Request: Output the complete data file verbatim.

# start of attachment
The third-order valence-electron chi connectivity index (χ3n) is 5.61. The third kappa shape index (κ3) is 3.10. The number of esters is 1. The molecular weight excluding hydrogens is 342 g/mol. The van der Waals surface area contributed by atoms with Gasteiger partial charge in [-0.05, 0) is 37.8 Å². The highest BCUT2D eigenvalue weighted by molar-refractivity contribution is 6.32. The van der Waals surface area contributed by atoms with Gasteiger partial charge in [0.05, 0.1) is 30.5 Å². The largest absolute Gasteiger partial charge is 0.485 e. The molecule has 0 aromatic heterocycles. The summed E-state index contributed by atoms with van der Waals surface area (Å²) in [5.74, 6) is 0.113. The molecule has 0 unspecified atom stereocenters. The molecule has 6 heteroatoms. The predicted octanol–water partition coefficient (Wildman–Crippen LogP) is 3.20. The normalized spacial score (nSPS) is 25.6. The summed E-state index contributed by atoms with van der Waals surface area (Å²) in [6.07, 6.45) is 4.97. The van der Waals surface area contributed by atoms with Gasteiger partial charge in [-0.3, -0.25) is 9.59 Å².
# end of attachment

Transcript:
The third-order valence-electron chi connectivity index (χ3n) is 5.61. The third kappa shape index (κ3) is 3.10. The number of esters is 1. The molecular weight excluding hydrogens is 342 g/mol. The van der Waals surface area contributed by atoms with Gasteiger partial charge in [-0.05, 0) is 37.8 Å². The highest BCUT2D eigenvalue weighted by molar-refractivity contribution is 6.32. The van der Waals surface area contributed by atoms with Gasteiger partial charge in [0.05, 0.1) is 30.5 Å². The largest absolute Gasteiger partial charge is 0.485 e. The molecule has 0 aromatic heterocycles. The summed E-state index contributed by atoms with van der Waals surface area (Å²) in [5.74, 6) is 0.113. The molecule has 0 unspecified atom stereocenters. The molecule has 6 heteroatoms. The predicted octanol–water partition coefficient (Wildman–Crippen LogP) is 3.20. The normalized spacial score (nSPS) is 25.6. The summed E-state index contributed by atoms with van der Waals surface area (Å²) in [6.07, 6.45) is 4.97. The van der Waals surface area contributed by atoms with Gasteiger partial charge in [-0.3, -0.25) is 9.59 Å².